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Academic & Professional Books  Mammals  Insectivores to Ungulates  Deer (Cervidae)

Reindeer Husbandry Adaptation to the Changing Arctic, Volume 1

By: Svein Disch Mathiesen(Editor), Inger Marie Gaup Eira(Editor), Ellen Inga Turi(Editor), Anders Oskal(Editor), Mikhail Pogodaev(Editor), Marina Tonkopeeva(Editor)
278 pages
Publisher: Springer Nature
Reindeer Husbandry
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  • Reindeer Husbandry ISBN: 9783031176272 Paperback Dec 2022 Not in stock: Usually dispatched within 1-2 weeks
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About this book Contents Customer reviews Biography Related titles

About this book

This book focuses on climate change, Indigenous reindeer husbandry, and the underlying concept of connecting the traditional knowledge of Indigenous reindeer herders in the Arctic with the latest research findings of the world's leading academics.

The Arctic and sub-Arctic environment, climate, and biodiversity are changing in ways unprecedented in the long histories of the north, challenging traditional ways of life, well-being, and food security with legitimate concerns for the future of traditional Indigenous livelihoods.

The book provides a clear and thorough overview of the potential problems caused by a warming climate on reindeer husbandry and how reindeer herders' knowledge should be brought to action. In particular, the predicted impacts of global warming on winter climate and the resilience of the reindeer herding communities are thoroughly discussed.











Chapter 1. Reindeer Husbandry in the Circumpolar North.- Chapter 2. Framing Adaptation to Rapid Change in the Arctic.- Chapter 3. 'Leaving no one behind' - sustainable development of Sami reindeer husbandry in Norway.-Chapter 4. Sami traditional reindeer herding knowledge throughout a year: Herding periods on snow-covered ground.- Chapter 5. Learning by herding - transmission of Sami reindeer herding knowledge and skills.- Chapter 6. Ethics of knowledge production in times of environmental.- Chapter 7. Trends and Effects of Climate Change on Reindeer Husbandry in the Republic of Sakha (Yakutia).- Chapter 8. Comparative analyses of local historical and future climate conditions important for reindeer herding in Finnmark, Norway and the Yamal Nenets Autonomous Okrug, Russia.- Chapter 9. Loss of reindeer grazing land in Finnmark, Norway, and effects on biodiversity: GLOBIO3 as decision support tool at Arctic local level.- Chapter 10. The phenomenon of entrepreneurship in reindeer husbandry in Yamal: Assessment of the situation, paradoxes, and contradictions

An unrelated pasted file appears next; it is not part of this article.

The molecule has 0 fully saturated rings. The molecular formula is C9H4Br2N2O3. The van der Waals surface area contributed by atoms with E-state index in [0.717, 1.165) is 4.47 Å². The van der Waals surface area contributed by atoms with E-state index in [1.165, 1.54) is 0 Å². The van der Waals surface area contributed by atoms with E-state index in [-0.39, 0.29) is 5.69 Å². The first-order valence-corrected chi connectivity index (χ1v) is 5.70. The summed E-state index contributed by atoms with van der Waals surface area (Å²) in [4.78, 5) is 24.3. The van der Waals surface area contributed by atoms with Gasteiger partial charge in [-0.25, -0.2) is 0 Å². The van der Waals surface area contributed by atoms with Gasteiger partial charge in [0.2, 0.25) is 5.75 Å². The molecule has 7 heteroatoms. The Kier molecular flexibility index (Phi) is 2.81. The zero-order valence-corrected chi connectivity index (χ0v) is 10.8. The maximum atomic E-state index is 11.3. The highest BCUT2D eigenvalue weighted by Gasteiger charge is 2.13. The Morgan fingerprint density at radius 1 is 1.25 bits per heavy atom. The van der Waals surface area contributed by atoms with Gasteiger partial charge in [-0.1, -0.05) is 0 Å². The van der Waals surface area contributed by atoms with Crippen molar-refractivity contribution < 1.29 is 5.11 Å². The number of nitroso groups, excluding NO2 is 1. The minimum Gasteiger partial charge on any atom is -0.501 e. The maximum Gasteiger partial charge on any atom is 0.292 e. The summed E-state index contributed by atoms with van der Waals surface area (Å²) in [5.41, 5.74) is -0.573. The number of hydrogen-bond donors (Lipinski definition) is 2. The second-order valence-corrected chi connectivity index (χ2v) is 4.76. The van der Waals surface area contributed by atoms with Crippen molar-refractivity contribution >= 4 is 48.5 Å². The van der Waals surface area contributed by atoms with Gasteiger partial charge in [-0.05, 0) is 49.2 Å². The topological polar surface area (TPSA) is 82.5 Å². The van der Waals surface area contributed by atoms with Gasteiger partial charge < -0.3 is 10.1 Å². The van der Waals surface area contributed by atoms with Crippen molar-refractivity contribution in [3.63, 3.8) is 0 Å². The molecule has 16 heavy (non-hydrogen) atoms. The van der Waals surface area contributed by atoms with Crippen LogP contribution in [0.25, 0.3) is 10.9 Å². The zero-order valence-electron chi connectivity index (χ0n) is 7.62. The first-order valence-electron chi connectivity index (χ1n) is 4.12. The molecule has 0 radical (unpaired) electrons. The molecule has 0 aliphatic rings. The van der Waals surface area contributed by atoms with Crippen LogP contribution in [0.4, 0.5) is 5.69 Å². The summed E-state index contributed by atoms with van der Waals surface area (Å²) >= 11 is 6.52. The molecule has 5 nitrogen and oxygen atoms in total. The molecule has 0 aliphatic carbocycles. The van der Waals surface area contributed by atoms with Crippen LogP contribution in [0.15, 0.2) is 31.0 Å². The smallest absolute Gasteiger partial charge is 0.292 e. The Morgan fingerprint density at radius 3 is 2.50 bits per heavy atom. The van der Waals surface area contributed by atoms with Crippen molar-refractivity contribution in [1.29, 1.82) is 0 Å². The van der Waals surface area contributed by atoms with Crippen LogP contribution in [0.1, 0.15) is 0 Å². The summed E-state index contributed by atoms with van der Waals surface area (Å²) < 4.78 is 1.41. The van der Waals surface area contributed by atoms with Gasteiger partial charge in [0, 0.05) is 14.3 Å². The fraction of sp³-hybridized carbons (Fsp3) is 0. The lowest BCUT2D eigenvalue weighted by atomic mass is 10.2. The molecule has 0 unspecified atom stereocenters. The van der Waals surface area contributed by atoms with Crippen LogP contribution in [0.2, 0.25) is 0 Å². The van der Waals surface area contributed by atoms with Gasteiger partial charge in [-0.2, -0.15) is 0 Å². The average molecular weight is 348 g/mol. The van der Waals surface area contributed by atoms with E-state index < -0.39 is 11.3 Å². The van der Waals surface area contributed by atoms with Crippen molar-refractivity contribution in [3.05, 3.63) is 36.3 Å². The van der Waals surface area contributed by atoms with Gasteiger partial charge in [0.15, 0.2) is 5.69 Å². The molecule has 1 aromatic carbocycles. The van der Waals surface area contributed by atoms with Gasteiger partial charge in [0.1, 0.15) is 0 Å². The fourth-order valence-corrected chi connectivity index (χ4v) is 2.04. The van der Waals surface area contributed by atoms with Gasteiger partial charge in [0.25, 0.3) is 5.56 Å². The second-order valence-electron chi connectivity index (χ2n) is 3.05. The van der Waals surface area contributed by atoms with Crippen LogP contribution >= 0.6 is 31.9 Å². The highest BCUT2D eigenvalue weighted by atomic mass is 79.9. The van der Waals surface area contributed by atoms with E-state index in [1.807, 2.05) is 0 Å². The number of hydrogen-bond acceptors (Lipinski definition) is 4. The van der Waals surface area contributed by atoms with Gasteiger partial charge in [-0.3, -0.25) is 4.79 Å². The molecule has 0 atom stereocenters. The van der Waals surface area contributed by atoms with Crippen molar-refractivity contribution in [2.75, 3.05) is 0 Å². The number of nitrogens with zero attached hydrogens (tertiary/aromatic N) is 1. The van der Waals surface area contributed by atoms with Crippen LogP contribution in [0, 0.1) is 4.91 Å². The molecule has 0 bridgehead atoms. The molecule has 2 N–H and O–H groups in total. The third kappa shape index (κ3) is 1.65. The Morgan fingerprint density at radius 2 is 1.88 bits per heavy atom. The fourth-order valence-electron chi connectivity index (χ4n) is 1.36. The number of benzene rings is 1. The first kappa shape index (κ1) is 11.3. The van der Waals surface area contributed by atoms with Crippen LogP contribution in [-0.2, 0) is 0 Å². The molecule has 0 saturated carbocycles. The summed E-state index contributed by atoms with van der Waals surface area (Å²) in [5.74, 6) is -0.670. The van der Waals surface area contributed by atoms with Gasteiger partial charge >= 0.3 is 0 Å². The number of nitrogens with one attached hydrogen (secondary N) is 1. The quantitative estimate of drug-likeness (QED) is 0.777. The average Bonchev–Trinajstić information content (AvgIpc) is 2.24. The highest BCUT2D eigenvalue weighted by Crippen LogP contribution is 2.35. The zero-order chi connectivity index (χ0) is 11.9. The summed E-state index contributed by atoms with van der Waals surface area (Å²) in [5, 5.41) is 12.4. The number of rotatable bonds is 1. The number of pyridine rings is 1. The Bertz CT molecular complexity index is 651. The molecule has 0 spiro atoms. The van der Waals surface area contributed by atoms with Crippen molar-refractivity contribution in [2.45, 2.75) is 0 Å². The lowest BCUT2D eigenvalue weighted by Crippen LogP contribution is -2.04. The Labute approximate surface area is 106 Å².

Customer Reviews


Svein Disch Mathiesen, PhD, is a head of the University of the Arctic Institute for Circumpolar Reindeer Husbandry at the International Centre for Reindeer Husbandry and a professor and researcher at the Sámi allaskuvla/Sámi University of Applied Sciences, Guovdageaidnu, Norway. Between 2007 and 2011, Prof Mathiesen was a project leader at the IPY EALAT research project on Reindeer Husbandry and Climate Change. Prof Mathiesen's research experience includes working in Svalbard, Russian Siberia, Mongolia, South Georgia, Alaska, and Sápmi. A co-author of more than 130 papers, he supervised a number of masters and doctoral students. His recent main research interest is interdisciplinary knowledge on adaptation to climate change in the circumpolar north and building competence locally in Indigenous communities in the northern areas through international cooperation. Prof Mathiesen is a member of the Norwegian Scientific Academy for Polar Research, was in the writing team of the Arctic Science Agreement (2017), deputy member of the Arctic Circle Board, and council member of the Arctic Science Ministerial meeting II (2018).